Literature remains of course the most complicated and semantically loaded concept of the three. Can we possibly unpack it? A Hungarian literary critic, Mihály Szegedy-Maszák, begins a 1992 paper by declaring that ‘the most important question for me is not so much “what is literature“, but “when is a text literature”’.[ii] This seems a pertinent distinction for our purposes, because it shifts the perspective from an essentialist to an observational position.

Today, a quarter of a century later and in the present context, there are two further amendments to be made, however. First, the formula indirectly reminds us that “when is a text literature“ is not quite the same as “when is a text literary“. ‘Literature’ associates a type of (social) discourse and an institution, with its mechanisms of consecration, (self-)preservation, and stultification. It associates the idea of a canon and a judgement of not only quality, but of (cultural) value over texts.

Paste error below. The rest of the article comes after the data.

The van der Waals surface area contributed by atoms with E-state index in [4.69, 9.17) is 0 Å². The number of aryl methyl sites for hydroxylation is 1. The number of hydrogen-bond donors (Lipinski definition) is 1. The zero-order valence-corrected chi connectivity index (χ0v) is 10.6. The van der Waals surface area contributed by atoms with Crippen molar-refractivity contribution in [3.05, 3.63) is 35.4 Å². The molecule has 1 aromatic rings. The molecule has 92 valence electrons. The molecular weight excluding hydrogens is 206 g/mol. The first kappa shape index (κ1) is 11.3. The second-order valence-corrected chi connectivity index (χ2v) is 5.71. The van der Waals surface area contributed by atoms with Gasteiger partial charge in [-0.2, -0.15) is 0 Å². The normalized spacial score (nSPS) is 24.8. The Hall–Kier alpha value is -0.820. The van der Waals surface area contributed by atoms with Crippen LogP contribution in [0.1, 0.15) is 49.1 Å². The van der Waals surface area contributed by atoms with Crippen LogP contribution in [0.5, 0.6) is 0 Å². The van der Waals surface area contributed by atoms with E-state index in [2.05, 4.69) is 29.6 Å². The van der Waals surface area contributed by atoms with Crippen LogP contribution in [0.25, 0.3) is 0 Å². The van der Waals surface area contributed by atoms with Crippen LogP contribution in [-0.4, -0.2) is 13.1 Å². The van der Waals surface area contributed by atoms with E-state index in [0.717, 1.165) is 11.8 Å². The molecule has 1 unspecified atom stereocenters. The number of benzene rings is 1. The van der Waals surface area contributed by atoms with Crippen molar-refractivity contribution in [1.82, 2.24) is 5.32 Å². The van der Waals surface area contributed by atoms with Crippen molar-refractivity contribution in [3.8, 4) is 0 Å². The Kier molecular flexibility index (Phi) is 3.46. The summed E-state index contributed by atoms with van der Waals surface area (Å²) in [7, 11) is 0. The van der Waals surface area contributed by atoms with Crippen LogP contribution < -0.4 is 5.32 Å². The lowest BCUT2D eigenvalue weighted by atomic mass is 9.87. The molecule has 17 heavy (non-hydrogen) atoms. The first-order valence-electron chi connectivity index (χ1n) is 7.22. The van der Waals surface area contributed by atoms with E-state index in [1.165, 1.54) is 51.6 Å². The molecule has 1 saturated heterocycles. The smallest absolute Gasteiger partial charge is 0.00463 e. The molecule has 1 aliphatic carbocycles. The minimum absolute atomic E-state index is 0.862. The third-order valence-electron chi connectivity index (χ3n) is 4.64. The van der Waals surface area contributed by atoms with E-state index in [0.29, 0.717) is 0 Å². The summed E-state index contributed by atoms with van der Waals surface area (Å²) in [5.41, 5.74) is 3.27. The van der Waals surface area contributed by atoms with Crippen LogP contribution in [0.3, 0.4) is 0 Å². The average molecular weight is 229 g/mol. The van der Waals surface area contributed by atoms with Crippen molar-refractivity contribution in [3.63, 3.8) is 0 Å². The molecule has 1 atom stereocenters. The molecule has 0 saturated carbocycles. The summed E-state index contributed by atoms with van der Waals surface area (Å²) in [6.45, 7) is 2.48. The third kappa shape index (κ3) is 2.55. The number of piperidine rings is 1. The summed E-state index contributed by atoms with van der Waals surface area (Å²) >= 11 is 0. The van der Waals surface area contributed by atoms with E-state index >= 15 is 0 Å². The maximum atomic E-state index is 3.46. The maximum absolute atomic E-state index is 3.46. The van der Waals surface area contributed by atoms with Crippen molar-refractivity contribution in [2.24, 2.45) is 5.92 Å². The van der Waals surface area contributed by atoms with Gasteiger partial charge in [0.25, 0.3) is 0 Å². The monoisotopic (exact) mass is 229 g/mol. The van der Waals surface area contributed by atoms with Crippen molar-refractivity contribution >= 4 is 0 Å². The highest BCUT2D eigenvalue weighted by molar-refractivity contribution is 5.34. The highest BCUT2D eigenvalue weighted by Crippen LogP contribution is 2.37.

Secondly, there is also an underlying assumption in Szegedy-Maszák’s question, namely the idea that literature, or the literary, is self-evidently to be found in texts. When digital, however, the literary appears on screens or in other forms of media technology. A screen of any kind today also means multimediality and connectedness: the possibility for words and texts to be combined with sounds and images, both still and moving, and for all this to be directly connected to other similarly complex material; to be open to change; and to allow easy communication around and about them in the same virtual-digital space in which they exist.